Broody hens, in particular, must be inspected regularly. Because they will refuse to get off their eggs and dust bathe, they will be more likely to contract a lice infestation. In addition, some of the signs of broodiness that you are likely familiar with – irritability, missing feathers, etc – can also be signs of lice infestation, so make sure you are very aware of the signs.

8) Apply Neem Oil

Neem oil seems to work best on mites instead of lice, but it can often help repel lice from infesting your coop, too. Simply spray neem oil around the perches, nest boxes, and crevices in your coop. This is believed to help keep lice away with its strong (to them) smell.

9) Use a Garlic Juice Treatment

You can spray your chickens – as well as the inside of your coop – with garlic to help repel and treat lice infestations. These are found to be effective at killing lice and mites as well as repelling them in the future. When fed directly to your chickens, garlic can also be an excellent internal parasite remover and preventative method, too.

10) Use a Chemical Treatment

This is definitely not recommended unless you have tried all of the other treatments we have suggested and they have failed. Nine times out of ten, all lice infestations can be dealt with by some through cleaning and herbal remedies. However, many people choose to use chemicals to fight pests. These are very easy to abuse and should only be used under veterinary guidance.

One of these options is Sevin dust. This product has controversial results and can be harmful to you and to your animals when used incorrectly. It can also kill bees and beneficial pollinators, and if you are hoping to obtain organic certification, this will restrict your ability to do so. Again, consult a veterinarian if you feel as though you must use chemicals to treat a lice infestation.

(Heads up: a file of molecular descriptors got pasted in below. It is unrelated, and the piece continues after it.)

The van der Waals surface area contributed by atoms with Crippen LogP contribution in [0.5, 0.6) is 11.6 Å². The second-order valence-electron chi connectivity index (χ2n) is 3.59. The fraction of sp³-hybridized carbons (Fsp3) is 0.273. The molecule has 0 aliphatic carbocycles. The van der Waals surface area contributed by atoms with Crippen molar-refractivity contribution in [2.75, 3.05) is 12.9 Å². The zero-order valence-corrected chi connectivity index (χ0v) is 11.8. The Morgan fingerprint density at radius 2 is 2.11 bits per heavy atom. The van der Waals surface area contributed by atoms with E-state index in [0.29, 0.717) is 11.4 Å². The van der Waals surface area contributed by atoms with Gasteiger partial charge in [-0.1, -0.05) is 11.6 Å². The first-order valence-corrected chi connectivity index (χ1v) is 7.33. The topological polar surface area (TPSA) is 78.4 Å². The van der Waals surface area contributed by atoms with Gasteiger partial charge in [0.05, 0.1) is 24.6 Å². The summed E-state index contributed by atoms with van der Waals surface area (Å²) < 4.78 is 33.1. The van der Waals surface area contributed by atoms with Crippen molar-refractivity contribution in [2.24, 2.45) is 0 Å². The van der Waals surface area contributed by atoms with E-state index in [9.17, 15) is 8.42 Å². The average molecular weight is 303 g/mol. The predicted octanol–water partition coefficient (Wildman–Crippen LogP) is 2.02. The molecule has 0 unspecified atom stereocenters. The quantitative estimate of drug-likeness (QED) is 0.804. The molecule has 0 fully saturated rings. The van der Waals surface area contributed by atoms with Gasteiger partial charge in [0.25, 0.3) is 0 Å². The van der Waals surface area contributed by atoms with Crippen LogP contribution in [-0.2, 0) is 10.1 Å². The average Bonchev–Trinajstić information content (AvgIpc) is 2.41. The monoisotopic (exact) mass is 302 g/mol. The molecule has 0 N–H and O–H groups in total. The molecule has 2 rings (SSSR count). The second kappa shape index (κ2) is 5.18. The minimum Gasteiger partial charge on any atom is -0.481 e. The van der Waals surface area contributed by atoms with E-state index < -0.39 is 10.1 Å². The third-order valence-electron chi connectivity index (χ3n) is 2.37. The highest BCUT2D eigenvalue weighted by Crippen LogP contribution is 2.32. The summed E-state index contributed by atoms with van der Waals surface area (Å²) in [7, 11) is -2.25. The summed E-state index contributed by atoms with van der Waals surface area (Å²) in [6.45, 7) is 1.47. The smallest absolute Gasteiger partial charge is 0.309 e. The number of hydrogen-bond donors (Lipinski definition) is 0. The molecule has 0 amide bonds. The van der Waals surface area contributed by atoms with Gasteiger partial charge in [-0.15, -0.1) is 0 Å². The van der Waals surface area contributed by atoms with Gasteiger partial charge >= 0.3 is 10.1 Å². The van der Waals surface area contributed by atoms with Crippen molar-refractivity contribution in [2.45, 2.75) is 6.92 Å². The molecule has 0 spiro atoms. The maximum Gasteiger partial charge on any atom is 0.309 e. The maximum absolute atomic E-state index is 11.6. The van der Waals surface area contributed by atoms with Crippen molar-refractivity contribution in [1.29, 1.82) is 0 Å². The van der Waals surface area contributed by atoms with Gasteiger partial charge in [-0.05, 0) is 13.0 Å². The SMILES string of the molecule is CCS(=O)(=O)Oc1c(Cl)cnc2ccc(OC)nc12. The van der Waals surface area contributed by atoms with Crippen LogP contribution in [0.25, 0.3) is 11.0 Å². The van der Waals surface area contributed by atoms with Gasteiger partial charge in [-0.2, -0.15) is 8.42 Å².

Other chemicals that can be used, either as a powder or a spray, include:

Consult your vet, again, to figure out which product is best for you and your flock. Some chemical treatments are only effective against eggs while others only work on adults, so it’s important to find the right product the first time.

Get Rid of Lice for Good

As if the idea of lice crawling around on your chickens wasn’t creepy enough, it’s important to recognize that chickens can suffer from other kinds of external and internal parasites, too (such as mites).

The good news is that, by following the steps for prevention and treatment detailed above, you should be able to keep the vast majority of creepy crawlies out of your coop and away from your chickens (including lites, mice, and more).

So follow these tips and kick lice to the curb! No more itching and scratching for your poor flock.

Have you ever had lice in your chickens? What are other ways you have treated it?

latest update: August 10th 2021 by Rebekah Pierce

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17 thoughts on “10 Surefire Ways to Treat Lice in Chickens”

  1. I’m happy to report that the diatomaceous earth did the trick. No more lice and Pot Pie’s feathers are starting to look better. Thanks for the tip, my friend!